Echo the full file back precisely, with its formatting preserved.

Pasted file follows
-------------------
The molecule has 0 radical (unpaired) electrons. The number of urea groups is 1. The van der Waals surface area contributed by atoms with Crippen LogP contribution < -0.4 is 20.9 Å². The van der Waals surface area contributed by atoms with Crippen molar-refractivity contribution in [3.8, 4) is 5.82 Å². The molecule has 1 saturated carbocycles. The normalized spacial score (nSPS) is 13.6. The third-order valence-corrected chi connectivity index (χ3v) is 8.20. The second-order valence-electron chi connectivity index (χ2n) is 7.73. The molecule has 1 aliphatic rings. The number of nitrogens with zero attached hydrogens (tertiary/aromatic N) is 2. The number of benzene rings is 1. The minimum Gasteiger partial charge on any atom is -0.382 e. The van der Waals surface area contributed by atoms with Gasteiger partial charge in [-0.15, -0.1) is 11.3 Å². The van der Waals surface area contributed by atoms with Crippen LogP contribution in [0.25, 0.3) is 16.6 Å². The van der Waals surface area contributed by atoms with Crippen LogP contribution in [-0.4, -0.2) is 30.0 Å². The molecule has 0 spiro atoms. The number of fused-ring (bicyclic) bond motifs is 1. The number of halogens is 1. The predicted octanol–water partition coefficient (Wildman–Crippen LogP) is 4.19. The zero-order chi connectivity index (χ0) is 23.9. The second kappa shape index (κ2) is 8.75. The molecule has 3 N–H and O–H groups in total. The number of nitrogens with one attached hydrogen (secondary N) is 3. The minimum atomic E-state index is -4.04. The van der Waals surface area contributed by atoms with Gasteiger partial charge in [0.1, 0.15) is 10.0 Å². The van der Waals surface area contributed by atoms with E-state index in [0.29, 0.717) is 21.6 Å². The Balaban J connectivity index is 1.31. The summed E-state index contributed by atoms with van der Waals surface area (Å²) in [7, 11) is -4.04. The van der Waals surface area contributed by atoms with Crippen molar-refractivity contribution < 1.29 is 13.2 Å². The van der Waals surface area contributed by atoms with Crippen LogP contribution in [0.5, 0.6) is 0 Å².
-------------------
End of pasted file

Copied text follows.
The molecule has 0 radical (unpaired) electrons. The number of urea groups is 1. The van der Waals surface area contributed by atoms with Crippen LogP contribution < -0.4 is 20.9 Å². The van der Waals surface area contributed by atoms with Crippen molar-refractivity contribution in [3.8, 4) is 5.82 Å². The molecule has 1 saturated carbocycles. The normalized spacial score (nSPS) is 13.6. The third-order valence-corrected chi connectivity index (χ3v) is 8.20. The second-order valence-electron chi connectivity index (χ2n) is 7.73. The molecule has 1 aliphatic rings. The number of nitrogens with zero attached hydrogens (tertiary/aromatic N) is 2. The number of benzene rings is 1. The minimum Gasteiger partial charge on any atom is -0.382 e. The van der Waals surface area contributed by atoms with Gasteiger partial charge in [-0.15, -0.1) is 11.3 Å². The van der Waals surface area contributed by atoms with Crippen LogP contribution in [0.25, 0.3) is 16.6 Å². The van der Waals surface area contributed by atoms with Crippen LogP contribution in [-0.4, -0.2) is 30.0 Å². The molecule has 0 spiro atoms. The number of fused-ring (bicyclic) bond motifs is 1. The number of halogens is 1. The predicted octanol–water partition coefficient (Wildman–Crippen LogP) is 4.19. The zero-order chi connectivity index (χ0) is 23.9. The second kappa shape index (κ2) is 8.75. The molecule has 3 N–H and O–H groups in total. The number of nitrogens with one attached hydrogen (secondary N) is 3. The minimum atomic E-state index is -4.04. The van der Waals surface area contributed by atoms with Gasteiger partial charge in [0.1, 0.15) is 10.0 Å². The van der Waals surface area contributed by atoms with E-state index in [0.29, 0.717) is 21.6 Å². The Balaban J connectivity index is 1.31. The summed E-state index contributed by atoms with van der Waals surface area (Å²) in [7, 11) is -4.04. The van der Waals surface area contributed by atoms with Crippen molar-refractivity contribution < 1.29 is 13.2 Å². The van der Waals surface area contributed by atoms with Crippen LogP contribution in [0.5, 0.6) is 0 Å².